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Reprieve for city preachers and artists as Sakaja makes u-turn in imposing fees

Lunchtime preachers and artists in various parks across Nairobi County can now breathe a sigh of relief after the county government decided to drop its earlier plan to impose daily fees on them.

The Finance Act 2023, signed by Nairobi Governor Johnson Sakaja, brings good news to preachers who regularly share their messages in Jeevanjee Gardens, Uhuru Park, and other public areas.

According to the Act, these preachers will no longer be subjected to daily charges for their activities.

Initially, the bill had proposed a daily fee of Sh 500 for preachers in Jeevanjee Gardens and Kamukunji Grounds.

The intended revenue from these fees was part of the county government’s efforts to raise Sh 19.99 billion from its own resources, as outlined in the 2023/2024 Financial Budget plan.

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Preachers at Uhuru and Central Parks had also been requested to pay Sh 1,000 daily before being allowed to spread their message in the parks.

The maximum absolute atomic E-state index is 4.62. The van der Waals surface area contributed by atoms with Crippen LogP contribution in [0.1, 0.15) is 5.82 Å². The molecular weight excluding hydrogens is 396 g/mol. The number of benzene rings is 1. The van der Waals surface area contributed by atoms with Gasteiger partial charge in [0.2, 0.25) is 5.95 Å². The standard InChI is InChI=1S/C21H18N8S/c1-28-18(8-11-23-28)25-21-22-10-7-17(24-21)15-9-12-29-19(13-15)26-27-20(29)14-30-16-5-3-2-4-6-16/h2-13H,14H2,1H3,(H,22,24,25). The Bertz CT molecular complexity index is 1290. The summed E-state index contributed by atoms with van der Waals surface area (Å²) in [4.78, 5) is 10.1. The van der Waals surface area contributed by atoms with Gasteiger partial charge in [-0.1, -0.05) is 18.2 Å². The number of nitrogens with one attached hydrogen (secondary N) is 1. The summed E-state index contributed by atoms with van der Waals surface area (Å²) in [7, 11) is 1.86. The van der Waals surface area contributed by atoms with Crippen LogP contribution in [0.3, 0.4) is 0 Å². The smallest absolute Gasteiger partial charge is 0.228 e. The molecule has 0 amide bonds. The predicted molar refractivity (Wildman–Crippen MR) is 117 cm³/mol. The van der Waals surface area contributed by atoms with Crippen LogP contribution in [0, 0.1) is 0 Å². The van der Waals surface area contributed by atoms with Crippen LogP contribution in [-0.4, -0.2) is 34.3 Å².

On a related note, the county government has also reduced the daily charges for artists intending to shoot both secular and gospel videos within the county to Sh 2,500.

The earlier proposed law had suggested an hourly fee of Sh 5,000 for shooting videos inside the refurbished Uhuru Park and Central Park.

The fee for holding a music concert per day in Uhuru and Central Parks has been lowered from the initial Sh 50,000 to Sh 40,000.

Furthermore, the parking fee within the Nairobi Central Business District will remain at Sh 200, avoiding the uproar from motorists who had voiced their concerns about the proposed daily fee of Sh 300. Motorists argued that they were already paying significant amounts for fuel and vehicle maintenance.

In a bill that gained unanimous approval from the County Assembly, Muslim worshipers will enjoy free parking during their Friday prayers. Additionally, parking within the CBD will be free on Sundays, as Governor Sakaja aims to attract more visitors to the town during the weekends.

Governor Sakaja expressed his administration’s commitment to taking public opinions seriously, vowing to address the concerns raised during the public participation process.

Also read: Pay to pray and shoot: New fees for artists, preachers to use city parks